This item was on the 10-2011 LoAR
1: Armegardj Sigurdsdottir - New Name
Submitter desires a feminine name.
Culture most important.
Armegardj - A version of Ermengard dated to 1383 from http://www.ellipsis.cx/~liana/names/swedish/smp/ermengard.html
Sigurdsdottir - Found in "Vanhat nimityyppimme (Finnish Names)" by Rouva Gertrud at http://heraldry.sca.org/laurel/names/FinnishNamesArticle.htm
Also, St. Gabriel Report #1799 (http://www.s-gabriel.org/1799) states: "The name <Sigurðr> was extremely popular in Norway and Iceland right through the Middle Ages in a variety of forms; the modern <Sigurd> appeared by about 1300. The <ð> stands for the Norse letter "edh".  The genitive form was originally <Sigurðar>, making the patronymic <Sigurðar son>. However, we have found <Sigurds> in 1346, so the patronymic byname <Sigurdsson> would be appropriate after then." Source: Lind, E.H., _Norsk-Isla:ndska Dopnamn ock Fingerade Namn fra*n Medeltiden_ (Uppsala & Leipzig: 1905-1915, sup. Oslo, Uppsala and Kobenhavn: 1931)
The patronymic surname <Sigurdsdottir> is constructed in accordance with practices outlined in Geirr-Bassi "Old Norse Name" regarding construction of patronymics.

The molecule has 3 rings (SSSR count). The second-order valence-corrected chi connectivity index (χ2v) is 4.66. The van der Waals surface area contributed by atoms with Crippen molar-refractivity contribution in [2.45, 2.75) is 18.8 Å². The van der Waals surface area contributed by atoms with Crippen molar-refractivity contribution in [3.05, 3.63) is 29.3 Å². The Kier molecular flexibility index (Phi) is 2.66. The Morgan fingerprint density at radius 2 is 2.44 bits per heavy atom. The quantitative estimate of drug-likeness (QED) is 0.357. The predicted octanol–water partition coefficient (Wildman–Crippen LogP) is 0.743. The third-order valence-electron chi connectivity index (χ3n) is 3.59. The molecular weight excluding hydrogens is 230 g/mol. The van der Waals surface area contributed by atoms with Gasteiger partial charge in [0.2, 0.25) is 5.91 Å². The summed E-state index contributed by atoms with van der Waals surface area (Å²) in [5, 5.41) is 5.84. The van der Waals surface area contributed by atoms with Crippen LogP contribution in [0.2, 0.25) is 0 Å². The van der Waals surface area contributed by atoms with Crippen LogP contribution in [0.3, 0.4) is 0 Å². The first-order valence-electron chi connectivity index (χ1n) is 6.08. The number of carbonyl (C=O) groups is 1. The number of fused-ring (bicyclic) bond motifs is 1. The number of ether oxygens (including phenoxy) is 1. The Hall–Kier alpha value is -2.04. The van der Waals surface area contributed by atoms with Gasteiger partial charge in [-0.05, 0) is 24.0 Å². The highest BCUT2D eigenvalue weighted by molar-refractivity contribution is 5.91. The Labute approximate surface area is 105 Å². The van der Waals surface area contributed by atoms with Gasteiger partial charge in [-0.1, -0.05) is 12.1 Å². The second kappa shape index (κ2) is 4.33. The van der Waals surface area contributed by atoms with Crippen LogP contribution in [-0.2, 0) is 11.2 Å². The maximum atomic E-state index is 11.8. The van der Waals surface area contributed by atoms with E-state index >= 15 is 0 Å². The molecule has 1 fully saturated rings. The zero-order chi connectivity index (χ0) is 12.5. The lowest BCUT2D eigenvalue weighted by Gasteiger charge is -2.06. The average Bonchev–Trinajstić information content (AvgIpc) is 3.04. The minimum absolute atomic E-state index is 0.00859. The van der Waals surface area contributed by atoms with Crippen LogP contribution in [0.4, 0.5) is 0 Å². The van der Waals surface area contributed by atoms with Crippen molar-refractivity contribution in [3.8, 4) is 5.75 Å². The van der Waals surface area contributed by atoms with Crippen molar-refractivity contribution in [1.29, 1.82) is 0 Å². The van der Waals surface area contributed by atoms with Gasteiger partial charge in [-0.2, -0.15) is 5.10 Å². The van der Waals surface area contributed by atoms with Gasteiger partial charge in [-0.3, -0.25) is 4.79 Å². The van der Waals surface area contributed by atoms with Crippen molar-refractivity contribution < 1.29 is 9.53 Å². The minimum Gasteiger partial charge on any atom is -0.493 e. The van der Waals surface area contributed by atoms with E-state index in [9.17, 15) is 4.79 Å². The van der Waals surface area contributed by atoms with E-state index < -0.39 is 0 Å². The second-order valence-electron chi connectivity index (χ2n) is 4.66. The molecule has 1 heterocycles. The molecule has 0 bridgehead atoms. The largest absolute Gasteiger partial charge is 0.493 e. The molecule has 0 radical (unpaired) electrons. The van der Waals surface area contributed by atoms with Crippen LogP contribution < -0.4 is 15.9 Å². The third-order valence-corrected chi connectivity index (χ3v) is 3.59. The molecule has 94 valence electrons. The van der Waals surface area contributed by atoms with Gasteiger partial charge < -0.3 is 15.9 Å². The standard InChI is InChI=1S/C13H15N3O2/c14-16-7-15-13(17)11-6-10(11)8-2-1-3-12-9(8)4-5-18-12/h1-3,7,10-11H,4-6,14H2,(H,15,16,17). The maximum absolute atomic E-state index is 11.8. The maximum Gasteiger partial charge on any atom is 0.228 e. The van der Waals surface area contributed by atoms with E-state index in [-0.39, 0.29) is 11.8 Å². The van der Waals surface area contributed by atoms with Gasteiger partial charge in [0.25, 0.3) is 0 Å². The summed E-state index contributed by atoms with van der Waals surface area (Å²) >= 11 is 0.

The statement for the byname based on the Finnish name article is not quite accurate as the form Sigurdsdottir does not appear in that article, only the masculine given name Sigurd in the name of Sigurd Whenapha dated to 1379. The examples in that article never use the western Scandinavian form -dottir but note that patronymics can be formed either entirely from Finnish forms or at times using Swedish names and patronymic elements with the example of Maijsa Lucija dotter given which clearly shows the Swedish form -dotter. As documented, the name appears by precedent to be a step from period practice because of the admixture of the Swedish given name with the byname which uses forms that appear to be primarily Old Norse given the patronymic suffix used in the byname. (Per Friedemann's article "Swedish Feminine Given Names from SMP" cited for the given name, a fully Swedish patronymic form would use either dotter or dotther.) I strongly suspect that, given the statements in the Finnish name argument, you could remove the step from period practice by changing the byname to Sigurds dotter (one letter and not much sound change) either separately as in the examples or coalesced by dropping the space.